Chichester author Isabel Ashdown is delighted to be speaking at the Fishbourne Literary Festival this year, the new name for the expanded Fishbourne Loves Books (March 24).
“It will be a pleasure. It is great to be speaking at the local festival.”
It is also great, of course, to meet readers.
“I always think that people that come along to these events are there 99 per cent of the time because of their love of reading and because they are fascinated by the process of writing. I always assume it will be a very friendly crowd! They want to know what inspires you and also what your schedule is, do you write so many words a day, do you always write between certain hours. It is that process of writing that interests them.
“I think a lot of people that come are avid readers, but a lot of them are perhaps in the early stages of writing themselves and are looking to pick up some tips.
“I did it slightly differently myself. I went through a university route and a creative writing course. I was very lucky in that the writers were brought to us, and I attended every talk that I possibly could.”
Getting published is the major step: “Whatever you write, your publisher is looking for that spark that really turns them on. You are looking for that little moment when your idea and their idea collide, and that’s really exciting when it happens.
“With publishers I went from Myriad, who I really loved, to Orion, and when I met my fiction editor at Orion, I just knew that it was going to work. I suppose it is a bit like dating in a way! If you went on a speed-dating evening, you would not expect to find the right person for you straightaway.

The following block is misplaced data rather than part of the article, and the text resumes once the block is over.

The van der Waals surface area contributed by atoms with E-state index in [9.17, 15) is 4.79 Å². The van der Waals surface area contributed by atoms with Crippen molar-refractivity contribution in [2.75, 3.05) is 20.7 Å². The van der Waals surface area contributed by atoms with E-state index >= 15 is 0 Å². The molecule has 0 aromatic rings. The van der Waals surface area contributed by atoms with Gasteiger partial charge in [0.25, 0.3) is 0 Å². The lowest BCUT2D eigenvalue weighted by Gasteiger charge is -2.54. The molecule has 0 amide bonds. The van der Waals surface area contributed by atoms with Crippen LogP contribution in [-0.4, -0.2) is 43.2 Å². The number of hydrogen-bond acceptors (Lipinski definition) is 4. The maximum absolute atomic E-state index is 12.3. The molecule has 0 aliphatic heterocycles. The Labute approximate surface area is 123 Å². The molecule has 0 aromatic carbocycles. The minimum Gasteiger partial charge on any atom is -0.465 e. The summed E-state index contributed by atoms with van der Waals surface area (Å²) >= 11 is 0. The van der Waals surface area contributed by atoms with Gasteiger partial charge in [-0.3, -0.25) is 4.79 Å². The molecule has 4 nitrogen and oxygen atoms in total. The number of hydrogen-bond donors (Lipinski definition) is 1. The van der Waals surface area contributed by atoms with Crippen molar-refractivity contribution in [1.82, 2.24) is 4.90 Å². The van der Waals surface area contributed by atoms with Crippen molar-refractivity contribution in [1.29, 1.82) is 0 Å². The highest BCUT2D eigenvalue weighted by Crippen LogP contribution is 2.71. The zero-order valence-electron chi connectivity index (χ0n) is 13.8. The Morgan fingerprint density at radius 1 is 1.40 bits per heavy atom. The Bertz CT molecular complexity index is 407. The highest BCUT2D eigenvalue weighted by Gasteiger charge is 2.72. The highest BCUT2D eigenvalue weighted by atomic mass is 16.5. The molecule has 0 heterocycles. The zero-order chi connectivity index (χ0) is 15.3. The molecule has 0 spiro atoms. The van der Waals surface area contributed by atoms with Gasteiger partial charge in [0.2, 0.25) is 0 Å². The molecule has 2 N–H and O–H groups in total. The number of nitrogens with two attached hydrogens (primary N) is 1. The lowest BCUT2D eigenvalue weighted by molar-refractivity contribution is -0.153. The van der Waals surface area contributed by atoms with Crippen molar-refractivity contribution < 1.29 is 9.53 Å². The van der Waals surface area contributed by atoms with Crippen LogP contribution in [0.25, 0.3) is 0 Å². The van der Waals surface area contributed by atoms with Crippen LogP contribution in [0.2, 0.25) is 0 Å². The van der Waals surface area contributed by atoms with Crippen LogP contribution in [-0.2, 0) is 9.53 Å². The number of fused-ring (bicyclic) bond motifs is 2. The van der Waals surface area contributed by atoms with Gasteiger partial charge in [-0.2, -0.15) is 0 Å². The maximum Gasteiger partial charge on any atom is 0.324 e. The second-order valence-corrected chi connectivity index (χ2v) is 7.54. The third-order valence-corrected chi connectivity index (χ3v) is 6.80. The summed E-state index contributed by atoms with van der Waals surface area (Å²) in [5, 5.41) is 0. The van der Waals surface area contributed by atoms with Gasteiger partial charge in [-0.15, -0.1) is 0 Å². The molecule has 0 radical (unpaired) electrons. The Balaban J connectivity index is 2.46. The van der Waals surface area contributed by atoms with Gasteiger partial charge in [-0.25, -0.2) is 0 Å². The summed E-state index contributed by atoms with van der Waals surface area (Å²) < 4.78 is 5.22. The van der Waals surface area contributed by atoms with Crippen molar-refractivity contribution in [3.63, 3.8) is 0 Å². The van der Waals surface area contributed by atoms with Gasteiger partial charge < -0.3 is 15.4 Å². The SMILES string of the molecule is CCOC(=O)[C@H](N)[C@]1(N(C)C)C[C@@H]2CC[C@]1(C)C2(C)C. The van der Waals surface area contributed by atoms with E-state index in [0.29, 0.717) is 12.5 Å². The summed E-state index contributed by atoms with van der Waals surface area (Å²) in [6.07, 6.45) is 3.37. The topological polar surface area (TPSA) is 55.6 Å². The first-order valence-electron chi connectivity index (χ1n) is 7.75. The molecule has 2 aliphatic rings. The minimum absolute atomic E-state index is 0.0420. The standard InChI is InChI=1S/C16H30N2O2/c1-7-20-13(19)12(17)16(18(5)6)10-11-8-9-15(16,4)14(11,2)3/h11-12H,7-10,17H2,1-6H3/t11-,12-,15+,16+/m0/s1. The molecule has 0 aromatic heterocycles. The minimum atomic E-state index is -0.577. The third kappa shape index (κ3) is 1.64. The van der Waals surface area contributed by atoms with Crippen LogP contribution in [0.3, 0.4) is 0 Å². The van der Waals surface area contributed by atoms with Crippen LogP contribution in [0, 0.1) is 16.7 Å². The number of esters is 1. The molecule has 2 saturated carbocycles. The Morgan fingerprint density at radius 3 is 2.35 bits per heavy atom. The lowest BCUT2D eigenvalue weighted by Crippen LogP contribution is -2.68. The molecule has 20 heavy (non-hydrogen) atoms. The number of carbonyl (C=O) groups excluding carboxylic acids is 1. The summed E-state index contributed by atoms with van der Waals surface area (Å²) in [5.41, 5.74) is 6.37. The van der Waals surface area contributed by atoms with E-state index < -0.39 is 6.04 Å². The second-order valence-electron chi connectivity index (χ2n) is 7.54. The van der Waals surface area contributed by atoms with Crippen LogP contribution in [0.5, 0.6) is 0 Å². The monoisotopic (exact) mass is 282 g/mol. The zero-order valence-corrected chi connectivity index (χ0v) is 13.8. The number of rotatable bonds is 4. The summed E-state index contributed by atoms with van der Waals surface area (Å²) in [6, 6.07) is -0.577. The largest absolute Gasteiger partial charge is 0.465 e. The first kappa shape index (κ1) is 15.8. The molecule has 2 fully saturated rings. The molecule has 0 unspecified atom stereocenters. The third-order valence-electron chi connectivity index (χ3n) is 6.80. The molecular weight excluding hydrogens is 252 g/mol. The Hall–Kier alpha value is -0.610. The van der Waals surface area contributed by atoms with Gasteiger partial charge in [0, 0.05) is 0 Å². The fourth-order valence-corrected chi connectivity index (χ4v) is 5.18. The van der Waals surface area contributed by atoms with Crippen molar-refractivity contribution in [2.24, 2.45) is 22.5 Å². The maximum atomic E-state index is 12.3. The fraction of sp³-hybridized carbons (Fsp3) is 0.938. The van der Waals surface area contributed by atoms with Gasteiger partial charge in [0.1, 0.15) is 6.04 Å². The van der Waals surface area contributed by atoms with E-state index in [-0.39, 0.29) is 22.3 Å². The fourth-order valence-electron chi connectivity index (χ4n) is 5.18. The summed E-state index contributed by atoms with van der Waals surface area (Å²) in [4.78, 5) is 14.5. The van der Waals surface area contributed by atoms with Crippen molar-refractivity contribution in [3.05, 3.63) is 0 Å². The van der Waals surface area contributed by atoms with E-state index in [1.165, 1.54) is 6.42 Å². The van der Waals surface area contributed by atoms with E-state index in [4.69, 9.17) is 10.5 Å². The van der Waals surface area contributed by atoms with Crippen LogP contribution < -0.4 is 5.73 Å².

“I had plenty of rejections at the pre-novel stage. But I was advised that you should be getting articles and short stories and poetry into print. For every one of those, you will get maybe ten or 20 rejections, but you are getting somewhere. You have also got to be fairly resilient. When something is rejected, you need to be looking at it and thinking why, thinking if you can improve it. It is important to be able to develop that critical eye when it comes to looking at your own work.
“Writing is tough. It is not an easy choice. My first book came out in 2009 and got some great reviews, but it is only now, nearly ten years later, that I am at the stage where I can make a living from writing books.”
The Fishbourne Literary Festival takes place in St Peter’s Place (the church hall) and in the Church.
The highlights will be:
10.30-11.30am: Escapes into Fiction. Bestselling author Isabel talks about the theme of escape in her novels and chats about her recent move into the genre of psychological thriller. With readings from her latest novels Little Sister and Beautiful Liars, followed by Q&A.
11.45am-12.45pm: Having the Last Word. What are the ethics of writing about family history, particularly when your subjects are dead and can’t answer back? Adam Mars-Jones.
2-3pm: The true story of a life-changing Trek on the Great Wall of China. Béatrice Crawford will take you with her on the awe-inspiring Great Wall of China climb, thousands of steps in the grandiose scenery of the Yanshan Mountains.
3.15-4.15pm: Instead of a Memoir. Margaret Drabble talks about writing late in life.
Day tickets are £20 and include all four talks. For tickets, contact Liz Grant on 01243 530639 or firstname.lastname@example.org for more details.
For other stories by Phil, see: https://www.chichester.co.uk/author/Phil.Hewitt2
See also: https://www.chichester.co.uk/whats-on/arts/the-secrets-of-travelling-safely-1-8417899